I want to add an entry to my /etc/ssh/ssh_known_hosts file without running ssh-keyscan. I tried adding the public key but ssh complains, that the fingerprint does not match.

From the sshd man page:


 The /etc/ssh/ssh_known_hosts and ~/.ssh/known_hosts files contain host
 public keys for all known hosts.  The global file should be prepared by
 the administrator (optional), and the per-user file is maintained auto-
 matically: whenever the user connects to an unknown host, its key is
 added to the per-user file.

So my take from that would be, that one can add the public key data. However, it doesn't seem to work for me.

My ssh_known_hosts looks like this: (the key part matching the content of my public key file) ssh-rsa AAAAB3Nza......zktpC1w==

running ssh-keyscan gives: ecdsa-sha2-nistp256 AAAAE2V...2L0= ssh-rsa AAAAB3Nza...38Ll ssh-ed25519 AAAAC3Nza...m2Sc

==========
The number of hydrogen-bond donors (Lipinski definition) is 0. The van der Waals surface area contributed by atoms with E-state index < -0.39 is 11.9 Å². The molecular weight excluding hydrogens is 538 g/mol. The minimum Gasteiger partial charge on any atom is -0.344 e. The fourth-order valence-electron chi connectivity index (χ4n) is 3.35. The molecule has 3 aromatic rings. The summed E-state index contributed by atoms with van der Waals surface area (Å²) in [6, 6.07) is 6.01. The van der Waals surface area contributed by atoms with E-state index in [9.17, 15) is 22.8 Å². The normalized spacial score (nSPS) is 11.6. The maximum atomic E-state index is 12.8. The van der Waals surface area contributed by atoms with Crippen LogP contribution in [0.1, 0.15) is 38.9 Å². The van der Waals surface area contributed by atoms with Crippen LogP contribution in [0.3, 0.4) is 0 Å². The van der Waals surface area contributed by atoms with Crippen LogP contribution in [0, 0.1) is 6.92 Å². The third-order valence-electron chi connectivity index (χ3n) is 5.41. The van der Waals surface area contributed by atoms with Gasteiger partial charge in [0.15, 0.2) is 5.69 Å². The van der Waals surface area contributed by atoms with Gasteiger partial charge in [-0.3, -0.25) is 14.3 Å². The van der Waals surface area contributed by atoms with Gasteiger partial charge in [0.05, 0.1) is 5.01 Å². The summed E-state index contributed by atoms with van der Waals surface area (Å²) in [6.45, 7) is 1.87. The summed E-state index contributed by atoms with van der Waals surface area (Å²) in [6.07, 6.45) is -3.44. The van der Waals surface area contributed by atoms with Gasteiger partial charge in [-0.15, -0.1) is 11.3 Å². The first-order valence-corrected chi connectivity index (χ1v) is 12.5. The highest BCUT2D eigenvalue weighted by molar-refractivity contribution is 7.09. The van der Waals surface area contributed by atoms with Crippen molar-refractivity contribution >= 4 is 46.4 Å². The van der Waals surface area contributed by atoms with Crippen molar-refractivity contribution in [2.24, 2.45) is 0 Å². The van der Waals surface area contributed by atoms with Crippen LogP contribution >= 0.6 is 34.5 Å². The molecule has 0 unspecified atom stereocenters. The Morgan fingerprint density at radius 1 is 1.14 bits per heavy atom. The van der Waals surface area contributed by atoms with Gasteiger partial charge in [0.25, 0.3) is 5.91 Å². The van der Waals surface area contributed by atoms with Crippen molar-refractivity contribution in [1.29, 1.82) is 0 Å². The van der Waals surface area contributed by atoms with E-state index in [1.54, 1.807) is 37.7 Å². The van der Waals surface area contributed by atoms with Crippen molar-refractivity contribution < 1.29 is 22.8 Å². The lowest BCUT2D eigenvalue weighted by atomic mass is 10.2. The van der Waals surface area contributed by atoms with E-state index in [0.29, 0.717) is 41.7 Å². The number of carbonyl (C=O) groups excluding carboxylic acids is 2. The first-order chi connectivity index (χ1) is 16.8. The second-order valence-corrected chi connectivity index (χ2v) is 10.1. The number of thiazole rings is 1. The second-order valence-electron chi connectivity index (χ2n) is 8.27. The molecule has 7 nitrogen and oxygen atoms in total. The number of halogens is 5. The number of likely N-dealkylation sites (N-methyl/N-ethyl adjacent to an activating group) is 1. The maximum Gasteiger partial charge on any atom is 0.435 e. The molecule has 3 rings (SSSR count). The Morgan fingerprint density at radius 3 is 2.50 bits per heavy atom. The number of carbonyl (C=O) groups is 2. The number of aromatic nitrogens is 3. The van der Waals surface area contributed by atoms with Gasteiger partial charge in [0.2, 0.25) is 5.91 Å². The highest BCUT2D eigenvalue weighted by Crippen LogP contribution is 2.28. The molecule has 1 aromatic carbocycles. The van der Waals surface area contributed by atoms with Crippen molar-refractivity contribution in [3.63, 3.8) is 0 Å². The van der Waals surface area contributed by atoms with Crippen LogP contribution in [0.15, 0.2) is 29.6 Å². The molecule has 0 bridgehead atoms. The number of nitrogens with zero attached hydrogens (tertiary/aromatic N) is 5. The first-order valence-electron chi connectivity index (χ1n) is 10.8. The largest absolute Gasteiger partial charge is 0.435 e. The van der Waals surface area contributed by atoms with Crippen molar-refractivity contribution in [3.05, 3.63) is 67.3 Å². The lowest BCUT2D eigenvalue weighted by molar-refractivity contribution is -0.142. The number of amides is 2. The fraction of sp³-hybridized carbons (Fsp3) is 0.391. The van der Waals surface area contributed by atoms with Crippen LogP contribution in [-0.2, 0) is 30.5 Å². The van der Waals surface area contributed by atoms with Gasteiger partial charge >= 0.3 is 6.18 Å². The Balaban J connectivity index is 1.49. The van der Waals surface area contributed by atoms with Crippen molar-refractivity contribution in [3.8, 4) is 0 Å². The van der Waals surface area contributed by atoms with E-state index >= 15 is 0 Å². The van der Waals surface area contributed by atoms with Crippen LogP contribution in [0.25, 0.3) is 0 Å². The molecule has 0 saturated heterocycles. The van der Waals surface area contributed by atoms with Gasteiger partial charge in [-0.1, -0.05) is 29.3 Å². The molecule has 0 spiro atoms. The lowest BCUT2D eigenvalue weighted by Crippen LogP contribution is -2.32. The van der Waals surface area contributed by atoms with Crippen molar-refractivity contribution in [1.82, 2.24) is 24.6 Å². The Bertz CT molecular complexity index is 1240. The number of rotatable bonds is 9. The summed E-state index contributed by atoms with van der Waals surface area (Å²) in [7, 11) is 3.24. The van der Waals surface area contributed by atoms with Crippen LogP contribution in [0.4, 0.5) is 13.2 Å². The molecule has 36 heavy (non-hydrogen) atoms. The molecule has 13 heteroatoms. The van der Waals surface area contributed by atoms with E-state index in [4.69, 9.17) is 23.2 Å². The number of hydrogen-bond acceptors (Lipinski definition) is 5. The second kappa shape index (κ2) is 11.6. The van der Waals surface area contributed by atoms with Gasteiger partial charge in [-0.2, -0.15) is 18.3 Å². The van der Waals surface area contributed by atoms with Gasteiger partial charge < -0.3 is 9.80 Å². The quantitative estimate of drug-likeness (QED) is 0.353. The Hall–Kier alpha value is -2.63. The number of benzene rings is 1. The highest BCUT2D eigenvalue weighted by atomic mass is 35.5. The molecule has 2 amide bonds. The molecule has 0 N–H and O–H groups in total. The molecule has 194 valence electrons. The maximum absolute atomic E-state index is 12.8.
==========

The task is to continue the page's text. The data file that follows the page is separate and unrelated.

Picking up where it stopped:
So I can see, that the key shown for ssh-rsa ends differently from the content in my public key file.

How can I add the correct data to ssh_known_hosts file without ssh-keyscan?

(My environment: I use puttygen to create the keys, ssh-keygen etc. in a cygwin environment to convert as needed. Eventually the keys are used in Alpine linux VMs to ssh / scp between the VMs.)

  • You mean you created a user private/public key pair? This is different from the SSH host keys. If you want to authenticate a specific user, the user's public key has to go into `~/.ssh/authorized_keys on the target computer. – Thomas Dec 30 '18 at 12:29
  • Which key is correct? – Michael Hampton Dec 30 '18 at 18:26
  • Thanks for the comments - they brought me on the right track. There were a couple of copy and paste errors in my Vagrantfile and the puppet manifests. Fixing those made things work well. – Rainer Schwarze Jan 1 at 19:10

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